I have had the privilege of working on portable computing projects with the likes of IBM, Dell, Compaq, HP, Toshiba and many others over the last 20 years. In the early days, portable computers basically came in two flavors: the original Osborne, Compaq and Kaypro, which looked more like sewing machine cases, and the clamshell, which was introduced by Toshiba and represents almost all of the laptops on the market today. One of the more important characteristics of these portables, however, was that they ran the same operating system and software applications as mainstream desktops.
As early as 1989, with the introduction of the Grid computer, a pen-based PC much like today’s tablet convertibles, and the Newton, the original PDA concept brought to market by Apple Computer, portable computing designs have been expanded and redefined. But with PDAs, and even the newer category of smartphones, these new mobile devices must use a streamlined OS in order to work efficiently. And though these operating systems have been embraced by some software developers, the majority of applications are still written for Windows.
With that in mind, a new category of mobile products has emerged called the ultra portable computer. The major backer of the UPC concept is Transmeta, which makes chips optimized for use in small devices; but since they are X86-based processors, they can allow these small handhelds to run Windows XP and its entire stable of applications. The first UPC to come to market is one from Antelope, and devices from OQO and Vulcan will be arriving this fall.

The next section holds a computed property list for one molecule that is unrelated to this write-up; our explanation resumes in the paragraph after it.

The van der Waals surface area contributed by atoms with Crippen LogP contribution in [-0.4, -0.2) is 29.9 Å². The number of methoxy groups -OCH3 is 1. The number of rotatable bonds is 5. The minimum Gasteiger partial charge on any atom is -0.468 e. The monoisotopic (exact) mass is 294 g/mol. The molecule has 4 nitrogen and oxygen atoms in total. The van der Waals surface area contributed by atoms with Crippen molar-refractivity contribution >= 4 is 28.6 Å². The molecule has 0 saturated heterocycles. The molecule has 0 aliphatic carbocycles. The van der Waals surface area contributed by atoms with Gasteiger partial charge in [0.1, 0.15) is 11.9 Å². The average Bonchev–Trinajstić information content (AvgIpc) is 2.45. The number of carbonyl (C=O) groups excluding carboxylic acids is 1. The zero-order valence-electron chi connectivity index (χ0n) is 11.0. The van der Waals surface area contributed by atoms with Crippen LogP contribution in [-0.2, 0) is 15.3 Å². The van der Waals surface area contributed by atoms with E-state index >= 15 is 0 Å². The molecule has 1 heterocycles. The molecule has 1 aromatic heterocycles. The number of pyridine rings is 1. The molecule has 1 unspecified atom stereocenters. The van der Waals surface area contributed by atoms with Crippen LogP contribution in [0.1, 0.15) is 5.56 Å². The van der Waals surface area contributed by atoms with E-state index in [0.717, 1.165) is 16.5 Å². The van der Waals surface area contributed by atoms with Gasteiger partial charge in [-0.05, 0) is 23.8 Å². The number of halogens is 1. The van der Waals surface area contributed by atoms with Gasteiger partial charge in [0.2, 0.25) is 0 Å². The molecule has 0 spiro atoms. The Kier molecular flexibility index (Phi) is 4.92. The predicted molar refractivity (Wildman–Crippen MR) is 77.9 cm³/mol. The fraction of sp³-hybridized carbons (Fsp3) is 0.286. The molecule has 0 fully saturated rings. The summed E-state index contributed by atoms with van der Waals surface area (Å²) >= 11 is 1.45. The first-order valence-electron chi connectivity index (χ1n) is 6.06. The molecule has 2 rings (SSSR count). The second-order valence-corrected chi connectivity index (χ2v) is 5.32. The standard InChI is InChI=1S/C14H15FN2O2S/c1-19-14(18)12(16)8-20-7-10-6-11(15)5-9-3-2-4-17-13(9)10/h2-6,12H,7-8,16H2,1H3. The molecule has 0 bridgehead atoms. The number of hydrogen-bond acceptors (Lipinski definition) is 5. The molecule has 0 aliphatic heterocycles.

I have shown UPC devices to over 50 IT directors with charters to buy mobile devices, and all were impressed with what these products can do. They were especially thrilled that these handheld devices can run Windows XP and all the apps without any modifications—a sharp contrast to the issues they encountered when deploying Pocket PCs. A few of the IT directors told me that in order to get the Pocket PC to work with their corporate systems, they had to spend as much as three times the cost of the actual devices. But they also point out that running a full Windows app on a handheld with a 4.5- to 6-inch screen may be problematic for many of their users.
Still, this new category of mobile computing devices appears to have some legs, especially in vertical markets. All of the companies working on UPC products tell me they are seeing serious interest from IT managers in medical and pharmaceutical industries, as well as in retail, transportation and even government and military.
Of course, given the fact that these devices are quite small, actually running a major Windows application may seem tedious at best. But when I tried it out on the OQO and Vulcan devices, I was surprised to find that the apps were actually very functional, even with the constant scrolling needed to view a Web page or Office document. The fact that they can run Siebel, Peoplesoft or Oracle without any customization makes UPCs a category that needs to be watched closely.
In the end, I believe that the UPC has the potential to carve out its own niche in the world of mobility and could end up a viable category within the mobile computing firmament. •
Tim Bajarin is president of Creative Strategies, a Campbell, Calif.-based consultancy (www.creativestrategies.com).